Science isn't going to prove any god described in any scripture of any religion. I can't vouch for others but as far as I am concerned, I am here because I am convinced that god is a fiction. Science will take us to the god, not a creator god, not a personal god but to the most elementary source of material, like the god particle, and may be the most elementay source of energy or something like that. I do not exert my brain by thinking about a hypothetical question, since the matter is fully settled in my mind.
This is the reply I most agree with. I have long since become bored with activities like reconciling a perfect God with an imperfect, often evil world, or with logically proving that God does not exist. Case closed. Raising impossible hyotheticals like the original question is more of the same.
Nobody's there. Case closed. I'm concentrating on what comes next.
Alan, Changing the focus from trying to prove creationists fallacious to learning how to flourish under the influence of freethinkers, is a bit of an adjustment.
Years ago I was invited to teach college classes on an Indian Reservation preparing women to leave dependency on government "handouts" which were actually treaty agreements for their land and agreeing to go peacefully onto reservations. The USA government failed to live up to promises to educate the young or to supply basic necessities. Many women did not like the male leadership in their tribe, feeling left out in decision making and financial planning. Women wanted to learn leadership skills and improve the quality of their lives.
The first thing I did was invite in women elders to tell their personal stories. Then we teased out things they did to survive in face of failed treaties. Natives felt angry because they had kept their part of treaties but USA did not. Many Native men and women turned to religion, many to alcohol, some gave up trying, others committed suicide.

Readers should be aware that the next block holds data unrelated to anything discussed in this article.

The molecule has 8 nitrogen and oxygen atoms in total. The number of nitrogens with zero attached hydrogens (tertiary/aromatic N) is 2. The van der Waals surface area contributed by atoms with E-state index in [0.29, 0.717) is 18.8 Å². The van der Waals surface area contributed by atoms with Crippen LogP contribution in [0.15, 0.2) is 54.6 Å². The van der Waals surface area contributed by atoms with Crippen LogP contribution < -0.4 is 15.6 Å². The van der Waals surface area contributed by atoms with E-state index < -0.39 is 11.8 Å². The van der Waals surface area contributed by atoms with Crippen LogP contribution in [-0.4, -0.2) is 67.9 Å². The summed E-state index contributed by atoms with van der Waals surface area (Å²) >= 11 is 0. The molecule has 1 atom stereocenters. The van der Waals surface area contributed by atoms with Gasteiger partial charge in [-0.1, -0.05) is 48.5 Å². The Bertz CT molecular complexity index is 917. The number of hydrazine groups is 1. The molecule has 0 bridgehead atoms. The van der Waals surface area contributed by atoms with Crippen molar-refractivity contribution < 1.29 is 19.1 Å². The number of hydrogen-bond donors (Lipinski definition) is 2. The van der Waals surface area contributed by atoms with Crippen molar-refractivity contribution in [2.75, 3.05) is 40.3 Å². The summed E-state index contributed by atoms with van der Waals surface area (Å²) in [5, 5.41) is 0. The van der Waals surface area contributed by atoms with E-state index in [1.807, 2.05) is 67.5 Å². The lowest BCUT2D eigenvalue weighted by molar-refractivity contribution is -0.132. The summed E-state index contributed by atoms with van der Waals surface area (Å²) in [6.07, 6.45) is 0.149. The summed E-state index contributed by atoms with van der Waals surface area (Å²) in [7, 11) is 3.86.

I wanted to learn what these women experienced and how they coped. Then we moved to how they could overcome their history and create lives that were healthy and happy. My goal was to celebrate their Native history and enter a very different culture successfully. Today I would call that "flourishing", as defined by Martin Seligman, Sam Harris and others.
Many women of all races and cultures and men as well, have left religion behind and live with different ways of defining morality, some want better marriages and family life, others want better working conditions and wages, increasingly, women want leadership roles.
Being an atheist, agnostic, freethinker, secular humanist, or skeptic opens opportunities never dreamed of by women of my generation, and perhaps not for men, either. The one basic underlying thinking is there is no god, yahweh, allah or whatever name one would use for a deity. From there on, thriving and flourishing is open to interpretation.
It seems to me that an individual who is flourishing has a strong sense of self, of realizing one has physical and emotional needs, most are equipped with sensory organs providing needed senses to perceive the internal and external world; that one is endowed with interests and skills unique to the individual that supports and sustains life; that one lives in communities of families, neighbors, nations, Earth and participates with others in ways that can be enriching for all; that one has a mind to think and reason and make decisions and solve problems and resolve conflicts.
With a strong sense of self and respect for other, meaning people, flora, fauna, water, soils, and air, one can learn how to live non-destructively.